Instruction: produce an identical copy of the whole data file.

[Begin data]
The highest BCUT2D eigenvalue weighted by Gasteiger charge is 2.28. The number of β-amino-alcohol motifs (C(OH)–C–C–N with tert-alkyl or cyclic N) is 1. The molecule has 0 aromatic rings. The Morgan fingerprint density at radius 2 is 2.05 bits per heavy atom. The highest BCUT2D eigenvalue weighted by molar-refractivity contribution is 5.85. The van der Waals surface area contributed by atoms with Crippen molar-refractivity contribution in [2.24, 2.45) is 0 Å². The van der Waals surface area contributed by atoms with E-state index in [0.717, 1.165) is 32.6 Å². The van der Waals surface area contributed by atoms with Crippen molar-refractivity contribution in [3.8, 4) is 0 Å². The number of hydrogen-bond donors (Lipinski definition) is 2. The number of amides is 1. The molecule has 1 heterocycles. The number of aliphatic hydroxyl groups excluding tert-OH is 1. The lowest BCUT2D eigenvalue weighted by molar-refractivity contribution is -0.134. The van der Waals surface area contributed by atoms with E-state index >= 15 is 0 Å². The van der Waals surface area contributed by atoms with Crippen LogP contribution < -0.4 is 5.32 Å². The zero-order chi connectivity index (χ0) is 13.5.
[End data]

The highest BCUT2D eigenvalue weighted by Gasteiger charge is 2.28. The number of β-amino-alcohol motifs (C(OH)–C–C–N with tert-alkyl or cyclic N) is 1. The molecule has 0 aromatic rings. The Morgan fingerprint density at radius 2 is 2.05 bits per heavy atom. The highest BCUT2D eigenvalue weighted by molar-refractivity contribution is 5.85. The van der Waals surface area contributed by atoms with Crippen molar-refractivity contribution in [2.24, 2.45) is 0 Å². The van der Waals surface area contributed by atoms with E-state index in [0.717, 1.165) is 32.6 Å². The van der Waals surface area contributed by atoms with Crippen molar-refractivity contribution in [3.8, 4) is 0 Å². The number of hydrogen-bond donors (Lipinski definition) is 2. The number of amides is 1. The molecule has 1 heterocycles. The number of aliphatic hydroxyl groups excluding tert-OH is 1. The lowest BCUT2D eigenvalue weighted by molar-refractivity contribution is -0.134. The van der Waals surface area contributed by atoms with E-state index >= 15 is 0 Å². The van der Waals surface area contributed by atoms with Crippen LogP contribution < -0.4 is 5.32 Å². The zero-order chi connectivity index (χ0) is 13.5.